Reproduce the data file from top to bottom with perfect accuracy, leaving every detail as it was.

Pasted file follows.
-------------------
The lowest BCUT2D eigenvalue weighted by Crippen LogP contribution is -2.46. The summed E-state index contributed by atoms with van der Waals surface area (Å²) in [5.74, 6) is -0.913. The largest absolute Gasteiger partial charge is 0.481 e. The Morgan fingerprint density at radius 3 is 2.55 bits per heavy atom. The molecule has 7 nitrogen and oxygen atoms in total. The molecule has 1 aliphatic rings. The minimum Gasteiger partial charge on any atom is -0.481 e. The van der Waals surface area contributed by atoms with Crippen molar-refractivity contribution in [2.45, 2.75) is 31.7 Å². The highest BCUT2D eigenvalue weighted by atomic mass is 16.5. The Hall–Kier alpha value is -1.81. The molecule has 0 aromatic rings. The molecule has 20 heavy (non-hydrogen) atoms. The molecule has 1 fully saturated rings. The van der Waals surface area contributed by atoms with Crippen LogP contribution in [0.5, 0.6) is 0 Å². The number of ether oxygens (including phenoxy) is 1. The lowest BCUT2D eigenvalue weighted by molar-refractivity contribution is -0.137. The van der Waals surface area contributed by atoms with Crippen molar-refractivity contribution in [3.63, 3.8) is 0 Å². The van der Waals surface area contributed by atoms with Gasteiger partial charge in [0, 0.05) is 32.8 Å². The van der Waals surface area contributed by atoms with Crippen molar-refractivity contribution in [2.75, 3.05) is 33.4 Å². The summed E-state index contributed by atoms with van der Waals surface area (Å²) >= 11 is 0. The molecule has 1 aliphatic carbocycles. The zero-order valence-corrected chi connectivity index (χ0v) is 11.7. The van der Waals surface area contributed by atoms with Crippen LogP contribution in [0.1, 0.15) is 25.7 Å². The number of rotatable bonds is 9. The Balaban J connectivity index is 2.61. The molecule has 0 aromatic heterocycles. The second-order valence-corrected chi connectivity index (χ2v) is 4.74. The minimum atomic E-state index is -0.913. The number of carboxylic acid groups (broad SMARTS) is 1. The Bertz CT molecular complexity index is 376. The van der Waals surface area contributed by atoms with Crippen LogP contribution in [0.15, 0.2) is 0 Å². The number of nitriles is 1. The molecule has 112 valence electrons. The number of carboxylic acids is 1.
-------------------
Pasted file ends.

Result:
The lowest BCUT2D eigenvalue weighted by Crippen LogP contribution is -2.46. The summed E-state index contributed by atoms with van der Waals surface area (Å²) in [5.74, 6) is -0.913. The largest absolute Gasteiger partial charge is 0.481 e. The Morgan fingerprint density at radius 3 is 2.55 bits per heavy atom. The molecule has 7 nitrogen and oxygen atoms in total. The molecule has 1 aliphatic rings. The minimum Gasteiger partial charge on any atom is -0.481 e. The van der Waals surface area contributed by atoms with Crippen molar-refractivity contribution in [2.45, 2.75) is 31.7 Å². The highest BCUT2D eigenvalue weighted by atomic mass is 16.5. The Hall–Kier alpha value is -1.81. The molecule has 0 aromatic rings. The molecule has 20 heavy (non-hydrogen) atoms. The molecule has 1 fully saturated rings. The van der Waals surface area contributed by atoms with Crippen LogP contribution in [0.5, 0.6) is 0 Å². The number of ether oxygens (including phenoxy) is 1. The lowest BCUT2D eigenvalue weighted by molar-refractivity contribution is -0.137. The van der Waals surface area contributed by atoms with Crippen molar-refractivity contribution in [3.63, 3.8) is 0 Å². The van der Waals surface area contributed by atoms with Gasteiger partial charge in [0, 0.05) is 32.8 Å². The van der Waals surface area contributed by atoms with Crippen molar-refractivity contribution in [2.75, 3.05) is 33.4 Å². The summed E-state index contributed by atoms with van der Waals surface area (Å²) >= 11 is 0. The molecule has 1 aliphatic carbocycles. The zero-order valence-corrected chi connectivity index (χ0v) is 11.7. The van der Waals surface area contributed by atoms with Crippen LogP contribution in [0.1, 0.15) is 25.7 Å². The number of rotatable bonds is 9. The Balaban J connectivity index is 2.61. The molecule has 0 aromatic heterocycles. The second-order valence-corrected chi connectivity index (χ2v) is 4.74. The minimum atomic E-state index is -0.913. The number of carboxylic acid groups (broad SMARTS) is 1. The Bertz CT molecular complexity index is 376. The van der Waals surface area contributed by atoms with Crippen LogP contribution in [0.15, 0.2) is 0 Å². The number of nitriles is 1. The molecule has 112 valence electrons. The number of carboxylic acids is 1.